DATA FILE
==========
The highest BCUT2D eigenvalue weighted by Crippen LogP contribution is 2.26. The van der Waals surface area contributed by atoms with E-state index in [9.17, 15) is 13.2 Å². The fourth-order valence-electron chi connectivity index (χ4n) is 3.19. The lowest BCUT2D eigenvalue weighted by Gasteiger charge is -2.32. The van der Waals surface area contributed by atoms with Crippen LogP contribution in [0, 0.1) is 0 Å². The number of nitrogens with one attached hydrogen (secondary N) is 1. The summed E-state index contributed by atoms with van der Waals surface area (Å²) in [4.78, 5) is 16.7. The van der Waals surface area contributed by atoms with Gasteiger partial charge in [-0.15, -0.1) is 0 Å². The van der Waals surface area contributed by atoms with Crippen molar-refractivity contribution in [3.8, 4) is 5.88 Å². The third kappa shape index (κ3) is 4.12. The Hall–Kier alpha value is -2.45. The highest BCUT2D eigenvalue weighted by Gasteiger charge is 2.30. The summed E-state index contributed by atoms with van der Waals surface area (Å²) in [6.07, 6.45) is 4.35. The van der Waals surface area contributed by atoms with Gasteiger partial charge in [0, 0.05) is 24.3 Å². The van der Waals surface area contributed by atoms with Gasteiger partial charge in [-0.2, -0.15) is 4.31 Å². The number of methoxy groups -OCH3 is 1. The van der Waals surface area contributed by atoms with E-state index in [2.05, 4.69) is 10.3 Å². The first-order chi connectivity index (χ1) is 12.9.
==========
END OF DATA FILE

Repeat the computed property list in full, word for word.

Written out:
The highest BCUT2D eigenvalue weighted by Crippen LogP contribution is 2.26. The van der Waals surface area contributed by atoms with E-state index in [9.17, 15) is 13.2 Å². The fourth-order valence-electron chi connectivity index (χ4n) is 3.19. The lowest BCUT2D eigenvalue weighted by Gasteiger charge is -2.32. The van der Waals surface area contributed by atoms with Crippen LogP contribution in [0, 0.1) is 0 Å². The number of nitrogens with one attached hydrogen (secondary N) is 1. The summed E-state index contributed by atoms with van der Waals surface area (Å²) in [4.78, 5) is 16.7. The van der Waals surface area contributed by atoms with Gasteiger partial charge in [-0.15, -0.1) is 0 Å². The van der Waals surface area contributed by atoms with Crippen molar-refractivity contribution in [3.8, 4) is 5.88 Å². The third kappa shape index (κ3) is 4.12. The Hall–Kier alpha value is -2.45. The highest BCUT2D eigenvalue weighted by Gasteiger charge is 2.30. The summed E-state index contributed by atoms with van der Waals surface area (Å²) in [6.07, 6.45) is 4.35. The van der Waals surface area contributed by atoms with Gasteiger partial charge in [0, 0.05) is 24.3 Å². The van der Waals surface area contributed by atoms with Gasteiger partial charge in [-0.2, -0.15) is 4.31 Å². The number of methoxy groups -OCH3 is 1. The van der Waals surface area contributed by atoms with E-state index in [2.05, 4.69) is 10.3 Å². The first-order chi connectivity index (χ1) is 12.9.